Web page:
How to Beat Bowhunting Burnout
My goal each season is to bowhunt at least five or six states and spend nearly all of that time on public land. That’s what I’ve done so far this year, with probably 85 percent of my treestand time spent on land open to anyone. While I have no complaints about my season, by the time I was down to my final tag I was ready to be done.
This was due to a couple of reasons. Public land hunting, with the constant setting up and taking stands down, and in my case, a lot of camping, wears a person out. By late-October, I don’t know how many stands I’d hung, or miles I’d driven, but it was a lot. And I was tired. It got worse after I arrowed a good buck on public land there, because I caught some type of kill-me-now flu.
This happens to me most seasons, and I have to believe it’s more than coincidence. I think the general lack of sleep, crappy food, and lifestyle make me a little more susceptible to sickness. And sick is what I got. So sick, that I thought my planned rut hunt to some public in North Dakota wasn’t going to happen.
By sheer stupidity, it did. I drove up there to a place I’d never been and set out to fill my last tag of the season. The days were long, requiring a super early alarm and a serious hike to where I wanted to set my stand. After dark to dark sits, I’d head back to the motel, try to conk out and repeat the whole thing the next day.
When I did get my chance, the buck was a stud and where he died was a nightmare for a solo hunter who wasn’t feeling too well. I managed to get that buck out, but it took the better part of a day. By the time I was driving home, it felt like I was on day 17 of a bivy hunt for elk. And I wanted no part of deer hunting for a long, long time.
Deer hunting is supposed to be fun, but sometimes it isn’t. Sometimes it sucks so much that it makes golf seem like a reasonable alternative. Oftentimes this is from extended, deer-less sits or a long streak where no deer that approach our standards ever approach our stands. Sometimes it’s because we do get our chance, and we blow it. Sometimes it’s the weather or family or work stress won’t let us enjoy hunting. Sometimes it’s social media where you can see 7,000 people a day posing with Booners.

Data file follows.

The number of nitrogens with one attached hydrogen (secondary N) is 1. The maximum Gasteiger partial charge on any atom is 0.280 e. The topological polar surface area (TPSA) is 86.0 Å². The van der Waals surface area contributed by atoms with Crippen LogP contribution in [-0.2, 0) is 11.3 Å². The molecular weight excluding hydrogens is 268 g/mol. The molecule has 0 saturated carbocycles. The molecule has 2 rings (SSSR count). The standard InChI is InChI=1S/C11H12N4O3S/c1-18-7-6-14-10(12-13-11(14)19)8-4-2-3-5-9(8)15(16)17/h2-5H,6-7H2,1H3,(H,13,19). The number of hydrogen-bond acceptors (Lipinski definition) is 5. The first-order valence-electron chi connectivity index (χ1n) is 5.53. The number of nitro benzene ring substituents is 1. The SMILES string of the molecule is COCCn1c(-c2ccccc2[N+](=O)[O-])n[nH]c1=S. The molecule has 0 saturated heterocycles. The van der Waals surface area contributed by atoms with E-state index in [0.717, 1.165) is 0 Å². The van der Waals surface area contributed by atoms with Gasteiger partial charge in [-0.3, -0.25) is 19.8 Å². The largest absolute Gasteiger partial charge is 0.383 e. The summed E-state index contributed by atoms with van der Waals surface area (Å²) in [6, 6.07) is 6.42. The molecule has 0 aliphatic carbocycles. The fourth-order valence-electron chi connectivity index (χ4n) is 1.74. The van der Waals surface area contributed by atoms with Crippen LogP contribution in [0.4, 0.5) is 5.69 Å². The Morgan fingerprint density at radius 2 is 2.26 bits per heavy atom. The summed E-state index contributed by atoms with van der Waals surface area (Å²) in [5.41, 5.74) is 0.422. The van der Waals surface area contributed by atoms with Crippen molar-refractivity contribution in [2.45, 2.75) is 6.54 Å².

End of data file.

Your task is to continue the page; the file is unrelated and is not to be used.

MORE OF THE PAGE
Figuring out what the reason is for burnout is important, even if the discovery phase sucks. Knowing what part of the process, or part of life, is robbing you of enjoying the one thing that should be immensely satisfying is crucial. It’ll at least put you on the path to getting back into the right mindset.
Trophies, Facebook, Time
To be happier with hunting and want to sit again, you might not have to do anything more than forget what it takes to be a trophy deer for someone else. This might be the number one reason for the disintegration of hunting enjoyment. Shoot what makes you happy, not what’s going to draw the most fake approval on Facebook.
If you can’t bring yourself to shoot a delicious spike in his lungs, maybe you just need to hit the reset button and take some time off. Or hunt with a doe tag in your pocket and the idea that it’s time to just focus on deer. Any deer. This, aside from the lack of hunting pressure, is the reason that December is a beautiful time to be in the deer woods.
It’s the hardest time to kill any deer if you don’t have a bangin’ spot to hunt. Even if you do, it’s sometimes not that easy. Either way, the survivors left out there are not going to die easy, and targeting a doe during December can be a great way to enjoy hunting without the pressure that comes with bucks and their scorable headgear.
You can also view this time of year as a chance to shake things up and give still-hunting or ground-hunting a shot, just for something different. Arrowing a ground-level deer in December isn’t for everyone, but it sure is a fun challenge.
Of course, you should also consider how much time you’ve put in. If you’re sitting the same stand every night for weeks on end, it’s time to give your spots - and you - a rest. A lot of times when we feel the pressure to fill a tag, we’ll hunt no matter what - especially when the clock is winding down on the season. Instead, hunt when the conditions are perfect and make the most of your limited time. Don’t force yourself to be out there if you just don’t want to be there, or you’re going to do more damage than good.
Bow-season burnout is a real thing, and going through it stinks. But, it can also be a catalyst for change in your attitude or hunting style, which can breathe new life into a stale program you’d rather ditch. Consider this when you’re feeling too much pressure to kill, or hunt, or just finding excuses to not go because you dread it. There are ways to deal with burnout, and December is the perfect month to give them a shot.